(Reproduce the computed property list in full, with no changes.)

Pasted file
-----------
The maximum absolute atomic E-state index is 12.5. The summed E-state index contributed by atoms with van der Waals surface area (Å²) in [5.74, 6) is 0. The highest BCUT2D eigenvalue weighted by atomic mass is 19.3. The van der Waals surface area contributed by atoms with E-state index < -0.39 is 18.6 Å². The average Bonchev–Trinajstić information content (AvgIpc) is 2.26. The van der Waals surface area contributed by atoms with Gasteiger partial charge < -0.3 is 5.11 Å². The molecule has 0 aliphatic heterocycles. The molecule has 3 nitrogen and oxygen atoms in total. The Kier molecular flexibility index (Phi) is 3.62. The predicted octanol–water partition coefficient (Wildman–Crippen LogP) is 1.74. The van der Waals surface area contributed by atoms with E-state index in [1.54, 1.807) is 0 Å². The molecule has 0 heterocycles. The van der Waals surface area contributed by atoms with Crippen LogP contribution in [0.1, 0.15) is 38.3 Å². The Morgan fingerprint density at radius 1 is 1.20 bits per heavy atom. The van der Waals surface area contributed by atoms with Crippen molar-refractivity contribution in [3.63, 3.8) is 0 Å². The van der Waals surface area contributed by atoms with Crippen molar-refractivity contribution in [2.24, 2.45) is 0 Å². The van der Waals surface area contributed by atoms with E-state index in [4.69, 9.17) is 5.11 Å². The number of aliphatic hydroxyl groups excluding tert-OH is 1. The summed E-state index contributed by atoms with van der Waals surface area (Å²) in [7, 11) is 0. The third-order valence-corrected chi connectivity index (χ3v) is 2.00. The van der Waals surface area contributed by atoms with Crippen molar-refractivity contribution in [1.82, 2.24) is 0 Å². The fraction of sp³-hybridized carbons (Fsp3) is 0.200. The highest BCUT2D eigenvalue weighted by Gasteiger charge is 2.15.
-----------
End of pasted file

The maximum absolute atomic E-state index is 12.5. The summed E-state index contributed by atoms with van der Waals surface area (Å²) in [5.74, 6) is 0. The highest BCUT2D eigenvalue weighted by atomic mass is 19.3. The van der Waals surface area contributed by atoms with E-state index < -0.39 is 18.6 Å². The average Bonchev–Trinajstić information content (AvgIpc) is 2.26. The van der Waals surface area contributed by atoms with Gasteiger partial charge < -0.3 is 5.11 Å². The molecule has 0 aliphatic heterocycles. The molecule has 3 nitrogen and oxygen atoms in total. The Kier molecular flexibility index (Phi) is 3.62. The predicted octanol–water partition coefficient (Wildman–Crippen LogP) is 1.74. The van der Waals surface area contributed by atoms with E-state index in [1.54, 1.807) is 0 Å². The molecule has 0 heterocycles. The van der Waals surface area contributed by atoms with Crippen LogP contribution in [0.1, 0.15) is 38.3 Å². The Morgan fingerprint density at radius 1 is 1.20 bits per heavy atom. The van der Waals surface area contributed by atoms with Crippen molar-refractivity contribution in [3.63, 3.8) is 0 Å². The van der Waals surface area contributed by atoms with Crippen molar-refractivity contribution in [2.24, 2.45) is 0 Å². The van der Waals surface area contributed by atoms with E-state index in [4.69, 9.17) is 5.11 Å². The number of aliphatic hydroxyl groups excluding tert-OH is 1. The summed E-state index contributed by atoms with van der Waals surface area (Å²) in [7, 11) is 0. The third-order valence-corrected chi connectivity index (χ3v) is 2.00. The van der Waals surface area contributed by atoms with Crippen molar-refractivity contribution in [1.82, 2.24) is 0 Å². The fraction of sp³-hybridized carbons (Fsp3) is 0.200. The highest BCUT2D eigenvalue weighted by Gasteiger charge is 2.15.